Four Common Industries Used by Human Traffickers

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I've discussed several myths surrounding human trafficking, but this one really interested me. I wanted to talk about it! Another common myth surrounding human trafficking is that this crime only happens in underground or illegal industries. A large part of this belief is due to the stereotypes pushed by the media and Hollywood. For example, Liam Neeson's Taken showed his daughter get kidnapped and sold into sex slavery. I came across an article, where the author talked about the music video for Bad Romance by Lady Gaga. Lady Gaga appeared to be kidnapped and sold into sex slavery and killed her buyer at the end. These cases can happen, but it's not as common as people believe. Human trafficking happens in broad daylight in common industries or businesses. Here, I will discuss four industries used by human traffickers, as well as how we can combat human trafficking in these industries.

#1: The Hospitality Industry.
I have discussed how traffickers appreciate the hospitality industry, but I will reiterate. Hotels and motels make trafficking easy, due to the privacy and anonymity provided. Additionally, traffickers can pay in cash and leave to continue their operations, while police cannot determine where that trafficker is moving from and to. As I previously wrote, "The ability to pay cash, the ability to change locations quickly, and underprepared staff makes hotel rooms an easy place to make money." 

How to fight human trafficking in the hospitality industry: There is an app you can download called TraffickCam. When you go to a hotel or motel, you can take pictures of your room. Victims are usually advertised online in their hotel/motel room. This app allows law enforcement to view the photos taken with photos on the advertisements to determine where a trafficker and/or their victim is. The Department of Homeland Security also provides a toolkit to educate the staff in hotels or motels. You can also read this to become aware on how to recognize the signs. 

#2: Agriculture.
Agriculture is certainly surprising. Every state has some form of agriculture. For some states, it's a large part of their economy (i.e. California, Florida, Iowa, Texas). As you can see, the states that depend heavily on agriculture have higher trafficking rates. The agriculture industry depends on migrant workers. Many are on a temporary work Visa. When does this become trafficking? When their boss threatens them with deportation. Traffickers will threaten their workers with their loved ones by stating they might report them to I.C.E.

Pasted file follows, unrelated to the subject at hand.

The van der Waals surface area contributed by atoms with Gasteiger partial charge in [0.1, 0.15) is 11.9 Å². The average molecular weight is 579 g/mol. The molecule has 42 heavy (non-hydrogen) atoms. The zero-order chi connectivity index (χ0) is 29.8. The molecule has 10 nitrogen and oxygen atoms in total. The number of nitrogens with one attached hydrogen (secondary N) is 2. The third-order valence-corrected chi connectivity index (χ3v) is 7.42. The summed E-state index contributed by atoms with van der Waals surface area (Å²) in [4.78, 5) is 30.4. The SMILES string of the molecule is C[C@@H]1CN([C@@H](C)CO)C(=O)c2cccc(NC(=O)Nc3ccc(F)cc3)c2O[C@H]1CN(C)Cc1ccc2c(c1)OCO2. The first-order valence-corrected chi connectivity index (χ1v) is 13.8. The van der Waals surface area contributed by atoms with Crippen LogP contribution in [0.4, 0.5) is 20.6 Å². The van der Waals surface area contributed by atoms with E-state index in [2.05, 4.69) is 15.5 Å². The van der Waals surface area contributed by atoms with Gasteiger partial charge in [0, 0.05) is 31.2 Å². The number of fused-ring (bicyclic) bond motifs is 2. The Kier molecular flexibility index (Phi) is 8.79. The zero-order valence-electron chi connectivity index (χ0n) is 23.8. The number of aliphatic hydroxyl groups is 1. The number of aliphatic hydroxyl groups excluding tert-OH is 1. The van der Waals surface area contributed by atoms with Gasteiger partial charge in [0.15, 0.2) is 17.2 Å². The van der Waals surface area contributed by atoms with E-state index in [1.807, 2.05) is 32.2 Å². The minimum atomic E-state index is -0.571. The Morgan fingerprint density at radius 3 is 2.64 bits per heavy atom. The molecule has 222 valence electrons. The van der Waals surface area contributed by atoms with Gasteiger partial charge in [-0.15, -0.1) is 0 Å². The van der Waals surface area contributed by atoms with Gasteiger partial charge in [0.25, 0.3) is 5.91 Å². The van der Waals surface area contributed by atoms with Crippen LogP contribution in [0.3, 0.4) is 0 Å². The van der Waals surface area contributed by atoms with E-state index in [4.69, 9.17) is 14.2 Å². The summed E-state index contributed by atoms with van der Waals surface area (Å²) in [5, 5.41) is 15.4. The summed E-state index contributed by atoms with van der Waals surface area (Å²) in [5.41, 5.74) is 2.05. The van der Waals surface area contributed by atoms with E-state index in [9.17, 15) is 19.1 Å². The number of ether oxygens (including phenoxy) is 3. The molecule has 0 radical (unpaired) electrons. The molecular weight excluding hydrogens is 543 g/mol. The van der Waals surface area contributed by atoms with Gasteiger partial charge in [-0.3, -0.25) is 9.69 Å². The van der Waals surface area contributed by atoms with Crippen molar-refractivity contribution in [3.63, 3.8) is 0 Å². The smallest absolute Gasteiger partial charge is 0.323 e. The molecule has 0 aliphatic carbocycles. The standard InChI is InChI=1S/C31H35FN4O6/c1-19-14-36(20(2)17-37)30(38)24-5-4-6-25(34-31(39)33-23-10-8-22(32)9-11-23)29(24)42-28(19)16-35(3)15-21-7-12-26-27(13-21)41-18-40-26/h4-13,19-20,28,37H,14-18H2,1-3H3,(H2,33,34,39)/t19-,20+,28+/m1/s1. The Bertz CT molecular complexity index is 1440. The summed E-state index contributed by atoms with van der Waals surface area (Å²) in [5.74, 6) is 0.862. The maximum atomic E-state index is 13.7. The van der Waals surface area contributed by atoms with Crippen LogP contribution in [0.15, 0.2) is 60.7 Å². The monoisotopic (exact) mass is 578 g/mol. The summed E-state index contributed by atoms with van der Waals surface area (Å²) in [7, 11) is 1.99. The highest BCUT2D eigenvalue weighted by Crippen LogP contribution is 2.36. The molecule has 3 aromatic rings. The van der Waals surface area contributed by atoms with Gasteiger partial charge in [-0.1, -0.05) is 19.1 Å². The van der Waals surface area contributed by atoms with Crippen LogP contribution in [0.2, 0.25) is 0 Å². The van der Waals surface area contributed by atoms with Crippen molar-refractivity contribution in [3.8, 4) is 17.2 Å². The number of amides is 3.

How to fight human trafficking in the agriculture industry: Research which companies you buy from. Ensure you get your products from ethical companies that value their workers. Buy produce and meat from local farmers or markets. If you've got some land, start a garden. If you have more land, raise your animals. 

#3: Massage Parlors/Nail Salons.
I paired these two together because they're one in the same. Many traffickers target vulnerable individuals needing to provide for their families (usually women are targeted). Similar to the agriculture industry, traffickers manipulate and coerce victims that 1) no one else will help them, and 2) they'll face deportation if they try to do anything. Some of these victims face long hours with little pay, sometimes forced to live in terrible conditions. These victims are told false promises, only to learn their true conditions for work. 

How to fight human trafficking in massage parlors/nail salons: Learn the signs. Know what indicators and red flags are visible with human trafficking victims working in massage parlors or nail salons. 

#4: Tourism.
Another industry several states depend on. What states come to mind when you hear the word "tourism?" California, Florida, New York would be common answers. Again, these states (at least the first two) depend heavily on tourism in its economy, and it also has high human trafficking rates. Tourism makes it easy for traffickers to continue their practice. Through the guise of simply visiting the States, a trafficker can have their victim work in hotels or motels for a limited amount of time with no suspicion of criminal activity. Most tourists are in their own world and pay little attention to what is happening around them, because they're too busy enjoying their vacation. In the case of human trafficking, ignorance is NOT bliss.

How to fight human trafficking in the tourism industry: As mentioned with the massage parlors and nail salons, education is a large part of this. Constantly educating staff members and others makes a larger impact than anyone can realize. 

As you can see, both sex trafficking and forced labor are evident in these industries. Cases of forced labor are harder to recognize due to the fact you cannot tell who is working freely versus someone forced into working to pay off a debt. Not to mention, in many cases of forced labor, victims are forced to labor during the day, then forced into sexual services during the night. These operations occur in plain sight, but without the proper knowledge or education in this issue, we cannot fight back. Please, get educated on how to recognize the signs of someone being trafficked.

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